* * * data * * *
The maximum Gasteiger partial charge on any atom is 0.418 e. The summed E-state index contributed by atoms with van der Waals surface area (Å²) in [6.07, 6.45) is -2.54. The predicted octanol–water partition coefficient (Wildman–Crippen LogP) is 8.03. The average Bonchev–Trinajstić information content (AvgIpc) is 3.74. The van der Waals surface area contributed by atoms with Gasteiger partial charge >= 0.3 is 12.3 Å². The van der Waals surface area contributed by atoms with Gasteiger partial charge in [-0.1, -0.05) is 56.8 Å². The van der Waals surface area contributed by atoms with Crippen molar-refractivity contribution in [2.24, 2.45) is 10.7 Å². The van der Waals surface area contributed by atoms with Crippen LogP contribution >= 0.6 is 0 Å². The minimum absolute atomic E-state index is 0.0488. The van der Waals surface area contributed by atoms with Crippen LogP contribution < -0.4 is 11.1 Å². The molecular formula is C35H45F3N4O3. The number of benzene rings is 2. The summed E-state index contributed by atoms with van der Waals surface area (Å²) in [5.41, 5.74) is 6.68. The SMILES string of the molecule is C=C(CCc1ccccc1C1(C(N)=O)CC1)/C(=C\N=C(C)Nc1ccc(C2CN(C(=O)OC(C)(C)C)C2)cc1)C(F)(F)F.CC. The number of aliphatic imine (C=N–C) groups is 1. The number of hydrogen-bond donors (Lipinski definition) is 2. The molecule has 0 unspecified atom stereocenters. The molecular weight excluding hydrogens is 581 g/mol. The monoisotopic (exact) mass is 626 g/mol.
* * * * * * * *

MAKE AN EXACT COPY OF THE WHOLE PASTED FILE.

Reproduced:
The maximum Gasteiger partial charge on any atom is 0.418 e. The summed E-state index contributed by atoms with van der Waals surface area (Å²) in [6.07, 6.45) is -2.54. The predicted octanol–water partition coefficient (Wildman–Crippen LogP) is 8.03. The average Bonchev–Trinajstić information content (AvgIpc) is 3.74. The van der Waals surface area contributed by atoms with Gasteiger partial charge >= 0.3 is 12.3 Å². The van der Waals surface area contributed by atoms with Gasteiger partial charge in [-0.1, -0.05) is 56.8 Å². The van der Waals surface area contributed by atoms with Crippen molar-refractivity contribution in [2.24, 2.45) is 10.7 Å². The van der Waals surface area contributed by atoms with Crippen LogP contribution >= 0.6 is 0 Å². The minimum absolute atomic E-state index is 0.0488. The van der Waals surface area contributed by atoms with Crippen LogP contribution < -0.4 is 11.1 Å². The molecular formula is C35H45F3N4O3. The number of benzene rings is 2. The summed E-state index contributed by atoms with van der Waals surface area (Å²) in [5.41, 5.74) is 6.68. The SMILES string of the molecule is C=C(CCc1ccccc1C1(C(N)=O)CC1)/C(=C\N=C(C)Nc1ccc(C2CN(C(=O)OC(C)(C)C)C2)cc1)C(F)(F)F.CC. The number of aliphatic imine (C=N–C) groups is 1. The number of hydrogen-bond donors (Lipinski definition) is 2. The molecule has 0 unspecified atom stereocenters. The molecular weight excluding hydrogens is 581 g/mol. The monoisotopic (exact) mass is 626 g/mol.